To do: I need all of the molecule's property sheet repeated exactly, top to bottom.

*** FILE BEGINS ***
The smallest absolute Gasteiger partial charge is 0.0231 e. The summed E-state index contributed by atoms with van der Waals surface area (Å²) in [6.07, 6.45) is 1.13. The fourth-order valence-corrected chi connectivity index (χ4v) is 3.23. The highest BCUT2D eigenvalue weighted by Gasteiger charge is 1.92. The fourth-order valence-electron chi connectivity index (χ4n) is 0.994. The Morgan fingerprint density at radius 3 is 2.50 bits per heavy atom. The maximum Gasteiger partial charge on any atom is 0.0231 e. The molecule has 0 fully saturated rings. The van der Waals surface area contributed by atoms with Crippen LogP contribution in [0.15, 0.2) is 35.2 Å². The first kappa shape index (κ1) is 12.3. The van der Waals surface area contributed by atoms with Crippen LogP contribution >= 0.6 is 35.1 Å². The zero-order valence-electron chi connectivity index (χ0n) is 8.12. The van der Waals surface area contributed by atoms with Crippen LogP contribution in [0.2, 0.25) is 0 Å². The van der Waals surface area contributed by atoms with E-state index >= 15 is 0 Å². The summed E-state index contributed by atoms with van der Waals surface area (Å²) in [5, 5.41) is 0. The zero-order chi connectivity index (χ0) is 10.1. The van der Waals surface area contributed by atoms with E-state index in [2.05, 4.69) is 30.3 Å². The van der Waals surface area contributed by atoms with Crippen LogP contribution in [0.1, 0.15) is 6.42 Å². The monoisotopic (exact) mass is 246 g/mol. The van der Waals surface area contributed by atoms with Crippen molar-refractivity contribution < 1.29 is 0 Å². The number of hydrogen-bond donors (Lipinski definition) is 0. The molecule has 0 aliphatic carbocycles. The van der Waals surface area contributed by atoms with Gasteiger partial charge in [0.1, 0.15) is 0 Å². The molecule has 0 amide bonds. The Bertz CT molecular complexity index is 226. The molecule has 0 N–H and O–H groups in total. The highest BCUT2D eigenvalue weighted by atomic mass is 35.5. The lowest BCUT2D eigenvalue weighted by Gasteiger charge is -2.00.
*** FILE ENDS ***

The smallest absolute Gasteiger partial charge is 0.0231 e. The summed E-state index contributed by atoms with van der Waals surface area (Å²) in [6.07, 6.45) is 1.13. The fourth-order valence-corrected chi connectivity index (χ4v) is 3.23. The highest BCUT2D eigenvalue weighted by Gasteiger charge is 1.92. The fourth-order valence-electron chi connectivity index (χ4n) is 0.994. The Morgan fingerprint density at radius 3 is 2.50 bits per heavy atom. The maximum Gasteiger partial charge on any atom is 0.0231 e. The molecule has 0 fully saturated rings. The van der Waals surface area contributed by atoms with Crippen LogP contribution in [0.15, 0.2) is 35.2 Å². The first kappa shape index (κ1) is 12.3. The van der Waals surface area contributed by atoms with Crippen LogP contribution >= 0.6 is 35.1 Å². The zero-order valence-electron chi connectivity index (χ0n) is 8.12. The van der Waals surface area contributed by atoms with Crippen LogP contribution in [0.2, 0.25) is 0 Å². The van der Waals surface area contributed by atoms with E-state index >= 15 is 0 Å². The summed E-state index contributed by atoms with van der Waals surface area (Å²) in [5, 5.41) is 0. The zero-order chi connectivity index (χ0) is 10.1. The van der Waals surface area contributed by atoms with E-state index in [2.05, 4.69) is 30.3 Å². The van der Waals surface area contributed by atoms with Crippen LogP contribution in [0.1, 0.15) is 6.42 Å². The monoisotopic (exact) mass is 246 g/mol. The van der Waals surface area contributed by atoms with Crippen molar-refractivity contribution < 1.29 is 0 Å². The number of hydrogen-bond donors (Lipinski definition) is 0. The molecule has 0 aliphatic carbocycles. The van der Waals surface area contributed by atoms with Gasteiger partial charge in [0.1, 0.15) is 0 Å². The molecule has 0 amide bonds. The Bertz CT molecular complexity index is 226. The molecule has 0 N–H and O–H groups in total. The highest BCUT2D eigenvalue weighted by atomic mass is 35.5. The lowest BCUT2D eigenvalue weighted by Gasteiger charge is -2.00.